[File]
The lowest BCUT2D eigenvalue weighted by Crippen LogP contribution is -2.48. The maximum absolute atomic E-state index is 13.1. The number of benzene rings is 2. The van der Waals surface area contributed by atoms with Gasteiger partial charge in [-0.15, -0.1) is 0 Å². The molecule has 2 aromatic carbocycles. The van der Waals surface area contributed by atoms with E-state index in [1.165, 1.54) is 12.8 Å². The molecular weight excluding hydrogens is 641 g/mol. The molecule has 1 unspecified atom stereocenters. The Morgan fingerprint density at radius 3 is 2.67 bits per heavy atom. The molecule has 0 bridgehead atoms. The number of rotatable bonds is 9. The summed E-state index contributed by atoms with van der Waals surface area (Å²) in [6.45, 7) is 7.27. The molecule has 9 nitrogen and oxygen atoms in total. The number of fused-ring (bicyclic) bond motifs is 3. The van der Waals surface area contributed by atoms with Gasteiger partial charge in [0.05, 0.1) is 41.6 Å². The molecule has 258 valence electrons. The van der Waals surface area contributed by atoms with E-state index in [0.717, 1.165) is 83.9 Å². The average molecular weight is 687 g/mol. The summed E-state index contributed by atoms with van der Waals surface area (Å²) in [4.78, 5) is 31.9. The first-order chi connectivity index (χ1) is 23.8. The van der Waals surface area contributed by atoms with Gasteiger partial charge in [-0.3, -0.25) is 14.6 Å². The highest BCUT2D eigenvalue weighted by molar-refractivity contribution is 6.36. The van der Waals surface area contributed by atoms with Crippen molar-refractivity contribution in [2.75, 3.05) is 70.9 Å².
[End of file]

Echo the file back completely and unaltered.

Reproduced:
The lowest BCUT2D eigenvalue weighted by Crippen LogP contribution is -2.48. The maximum absolute atomic E-state index is 13.1. The number of benzene rings is 2. The van der Waals surface area contributed by atoms with Gasteiger partial charge in [-0.15, -0.1) is 0 Å². The molecule has 2 aromatic carbocycles. The van der Waals surface area contributed by atoms with E-state index in [1.165, 1.54) is 12.8 Å². The molecular weight excluding hydrogens is 641 g/mol. The molecule has 1 unspecified atom stereocenters. The Morgan fingerprint density at radius 3 is 2.67 bits per heavy atom. The molecule has 0 bridgehead atoms. The number of rotatable bonds is 9. The summed E-state index contributed by atoms with van der Waals surface area (Å²) in [6.45, 7) is 7.27. The molecule has 9 nitrogen and oxygen atoms in total. The number of fused-ring (bicyclic) bond motifs is 3. The van der Waals surface area contributed by atoms with Gasteiger partial charge in [0.05, 0.1) is 41.6 Å². The molecule has 258 valence electrons. The van der Waals surface area contributed by atoms with E-state index in [0.717, 1.165) is 83.9 Å². The average molecular weight is 687 g/mol. The summed E-state index contributed by atoms with van der Waals surface area (Å²) in [4.78, 5) is 31.9. The first-order chi connectivity index (χ1) is 23.8. The van der Waals surface area contributed by atoms with Gasteiger partial charge in [-0.3, -0.25) is 14.6 Å². The highest BCUT2D eigenvalue weighted by molar-refractivity contribution is 6.36. The van der Waals surface area contributed by atoms with Crippen molar-refractivity contribution in [2.75, 3.05) is 70.9 Å².